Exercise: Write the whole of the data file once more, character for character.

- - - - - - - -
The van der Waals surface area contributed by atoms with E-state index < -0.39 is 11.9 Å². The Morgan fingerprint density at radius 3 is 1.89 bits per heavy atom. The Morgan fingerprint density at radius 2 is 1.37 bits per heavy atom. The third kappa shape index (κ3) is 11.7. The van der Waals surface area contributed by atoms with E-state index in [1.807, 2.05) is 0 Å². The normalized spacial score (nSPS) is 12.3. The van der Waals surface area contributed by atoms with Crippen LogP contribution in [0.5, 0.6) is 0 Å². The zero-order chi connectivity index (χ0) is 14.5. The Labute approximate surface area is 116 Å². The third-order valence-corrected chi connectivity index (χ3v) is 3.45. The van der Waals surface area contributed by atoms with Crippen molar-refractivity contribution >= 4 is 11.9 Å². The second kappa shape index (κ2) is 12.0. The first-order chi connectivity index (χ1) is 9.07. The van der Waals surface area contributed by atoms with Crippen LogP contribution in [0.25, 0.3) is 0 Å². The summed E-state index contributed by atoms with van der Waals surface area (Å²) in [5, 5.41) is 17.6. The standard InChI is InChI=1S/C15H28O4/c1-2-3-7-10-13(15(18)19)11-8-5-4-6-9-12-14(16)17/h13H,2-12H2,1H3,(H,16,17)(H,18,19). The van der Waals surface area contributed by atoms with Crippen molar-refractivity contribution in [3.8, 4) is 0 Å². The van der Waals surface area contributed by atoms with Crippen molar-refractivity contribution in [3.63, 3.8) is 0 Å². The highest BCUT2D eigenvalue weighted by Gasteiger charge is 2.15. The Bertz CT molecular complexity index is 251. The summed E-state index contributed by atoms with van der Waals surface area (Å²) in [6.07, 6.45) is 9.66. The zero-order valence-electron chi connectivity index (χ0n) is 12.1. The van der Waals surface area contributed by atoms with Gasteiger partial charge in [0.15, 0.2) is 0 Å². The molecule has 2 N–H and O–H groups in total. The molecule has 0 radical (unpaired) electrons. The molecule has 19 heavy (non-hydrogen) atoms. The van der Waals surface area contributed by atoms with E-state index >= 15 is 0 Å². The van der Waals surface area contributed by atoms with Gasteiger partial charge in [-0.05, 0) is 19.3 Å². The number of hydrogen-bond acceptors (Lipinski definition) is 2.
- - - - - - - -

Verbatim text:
The van der Waals surface area contributed by atoms with E-state index < -0.39 is 11.9 Å². The Morgan fingerprint density at radius 3 is 1.89 bits per heavy atom. The Morgan fingerprint density at radius 2 is 1.37 bits per heavy atom. The third kappa shape index (κ3) is 11.7. The van der Waals surface area contributed by atoms with E-state index in [1.807, 2.05) is 0 Å². The normalized spacial score (nSPS) is 12.3. The van der Waals surface area contributed by atoms with Crippen LogP contribution in [0.5, 0.6) is 0 Å². The zero-order chi connectivity index (χ0) is 14.5. The Labute approximate surface area is 116 Å². The third-order valence-corrected chi connectivity index (χ3v) is 3.45. The van der Waals surface area contributed by atoms with Crippen molar-refractivity contribution >= 4 is 11.9 Å². The second kappa shape index (κ2) is 12.0. The first-order chi connectivity index (χ1) is 9.07. The van der Waals surface area contributed by atoms with Crippen LogP contribution in [0.25, 0.3) is 0 Å². The summed E-state index contributed by atoms with van der Waals surface area (Å²) in [5, 5.41) is 17.6. The standard InChI is InChI=1S/C15H28O4/c1-2-3-7-10-13(15(18)19)11-8-5-4-6-9-12-14(16)17/h13H,2-12H2,1H3,(H,16,17)(H,18,19). The van der Waals surface area contributed by atoms with Crippen molar-refractivity contribution in [3.8, 4) is 0 Å². The van der Waals surface area contributed by atoms with Crippen molar-refractivity contribution in [3.63, 3.8) is 0 Å². The highest BCUT2D eigenvalue weighted by Gasteiger charge is 2.15. The Bertz CT molecular complexity index is 251. The summed E-state index contributed by atoms with van der Waals surface area (Å²) in [6.07, 6.45) is 9.66. The zero-order valence-electron chi connectivity index (χ0n) is 12.1. The van der Waals surface area contributed by atoms with Gasteiger partial charge in [0.15, 0.2) is 0 Å². The molecule has 2 N–H and O–H groups in total. The molecule has 0 radical (unpaired) electrons. The molecule has 19 heavy (non-hydrogen) atoms. The van der Waals surface area contributed by atoms with E-state index >= 15 is 0 Å². The van der Waals surface area contributed by atoms with Gasteiger partial charge in [-0.05, 0) is 19.3 Å². The number of hydrogen-bond acceptors (Lipinski definition) is 2.